United States: Delaware Court Of Chancery Determines Fair Value In Petsmart And SWS Group Appraisal Cases

In recent years, the Delaware Court of Chancery has issued a number of high-profile opinions in appraisal litigations, many of which addressed the central question of whether and to what extent the underlying transaction price is the best proxy for "fair value" in an appraisal proceeding. In the recent Dell and DFC decisions, the Court of Chancery declined to adopt the transaction price as the best measure of fair value, creating concern that appraisal petitioners would be able to regularly obtain awards at a premium to the deal price, even where the underlying transaction was the product of a sales process that otherwise satisfied the board's obligations under Delaware law.

However, the Court of Chancery recently issued two opinions in appraisal actions that may provide some comfort to potential public company sellers, buyers and M&A practitioners. The first, Vice Chancellor Slights's opinion in the PetSmart appraisal litigation, concluded that the $83 per share transaction price was the best measure of fair value, which was $4.5 billion less than what the appraisal petitioners claimed was the fair value of PetSmart. In the second opinion, in which bank holding company SWS Group was bought by Hilltop Holdings, Vice Chancellor Glasscock concluded that the fair value of SWS was actually 8% lower than the final transaction price, which he found reflected value derived from the acquirer's expected transaction synergies. Further clarity is expected when the Delaware Supreme Court issues its decisions in Dell and DFC, both of which are on appeal (DFC was argued on June 7, 2017).

PetSmart

The PetSmart appraisal litigation is one of the largest appraisal actions in recent memory. The appraisal petitioners held over 10.7 million shares worth almost $900 million at the deal price. The PetSmart petitioners positioned their case aggressively, arguing that the company's fair value exceeded the $83 per share deal price by over $45 per share.1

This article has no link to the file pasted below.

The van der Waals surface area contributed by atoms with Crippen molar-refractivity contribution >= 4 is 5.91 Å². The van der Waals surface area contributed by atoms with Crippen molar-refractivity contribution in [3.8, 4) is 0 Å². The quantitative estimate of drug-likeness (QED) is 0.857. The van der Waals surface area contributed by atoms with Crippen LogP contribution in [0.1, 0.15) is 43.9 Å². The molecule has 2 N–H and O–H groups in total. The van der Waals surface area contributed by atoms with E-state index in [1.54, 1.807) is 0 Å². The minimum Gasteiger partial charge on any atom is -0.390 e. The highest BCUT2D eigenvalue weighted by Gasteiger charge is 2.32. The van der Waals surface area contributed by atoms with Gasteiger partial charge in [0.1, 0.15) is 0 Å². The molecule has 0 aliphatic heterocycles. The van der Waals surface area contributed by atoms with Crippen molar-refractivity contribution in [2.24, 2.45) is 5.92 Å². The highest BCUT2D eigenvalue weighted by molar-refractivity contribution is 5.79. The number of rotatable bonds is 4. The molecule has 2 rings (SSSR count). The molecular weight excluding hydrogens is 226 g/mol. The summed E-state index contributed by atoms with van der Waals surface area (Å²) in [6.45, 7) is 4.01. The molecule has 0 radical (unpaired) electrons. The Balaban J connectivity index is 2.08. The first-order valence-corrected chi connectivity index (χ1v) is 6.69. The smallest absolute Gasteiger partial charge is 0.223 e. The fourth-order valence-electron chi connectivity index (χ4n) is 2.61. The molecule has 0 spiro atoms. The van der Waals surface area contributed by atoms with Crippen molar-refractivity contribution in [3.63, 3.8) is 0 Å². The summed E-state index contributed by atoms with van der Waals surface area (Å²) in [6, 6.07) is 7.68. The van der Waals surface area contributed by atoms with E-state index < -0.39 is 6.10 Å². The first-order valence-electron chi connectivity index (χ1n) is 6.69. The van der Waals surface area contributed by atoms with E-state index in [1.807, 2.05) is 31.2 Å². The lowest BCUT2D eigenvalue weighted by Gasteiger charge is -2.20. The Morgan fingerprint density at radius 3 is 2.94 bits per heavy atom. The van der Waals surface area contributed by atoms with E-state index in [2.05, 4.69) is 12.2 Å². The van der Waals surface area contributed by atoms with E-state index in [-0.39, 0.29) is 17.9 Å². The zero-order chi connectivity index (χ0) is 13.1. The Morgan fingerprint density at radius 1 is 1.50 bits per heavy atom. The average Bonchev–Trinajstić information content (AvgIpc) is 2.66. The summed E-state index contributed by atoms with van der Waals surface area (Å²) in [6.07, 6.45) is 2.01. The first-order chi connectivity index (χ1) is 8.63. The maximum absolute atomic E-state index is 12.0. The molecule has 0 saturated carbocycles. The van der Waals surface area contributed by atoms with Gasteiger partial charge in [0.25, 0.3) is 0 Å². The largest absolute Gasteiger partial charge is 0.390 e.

In an appraisal proceeding, the trial judge's role is to independently determine fair value after taking into account all relevant factors. Following a four-day trial, Vice Chancellor Slights found that the deal price was the best measure of the fair value of PetSmart's shares. The deal price resulted from a competitive bidding process in which 27 potential bidders were contacted, including three potential strategic buyers. BC Partners' successful offer of $83 per share reflected a 39% premium over PetSmart's unaffected stock price. No other bidder for PetSmart emerged in the several months between the announcement of the deal and the stockholder vote.

The petitioners, who had acquired a substantial majority of their 10.7 million shares after the transaction was announced, argued that the deal price was unreliable for a variety of reasons. However, Vice Chancellor Slights found that the credible evidence did not support the petitioners' argument, and determined that the deal price was the result of a fair sales process "comprised of a robust pre-signing auction in which adequately informed bidders were given every incentive to make their best offer in the midst of a 'well-functioning market.'" Indeed, the court noted that the PetSmart sales process "came close enough to perfection," and refused to second-guess the board's good-faith strategic decisions, including deciding to exclude Petco, PetSmart's principal competitor, from the sales process. The court also praised the board for accepting BC Partners' offer only after engaging in an analysis of all strategic options, including continuing as a standalone company, and for being ready to defend the company in a proxy contest against activist investors, if necessary.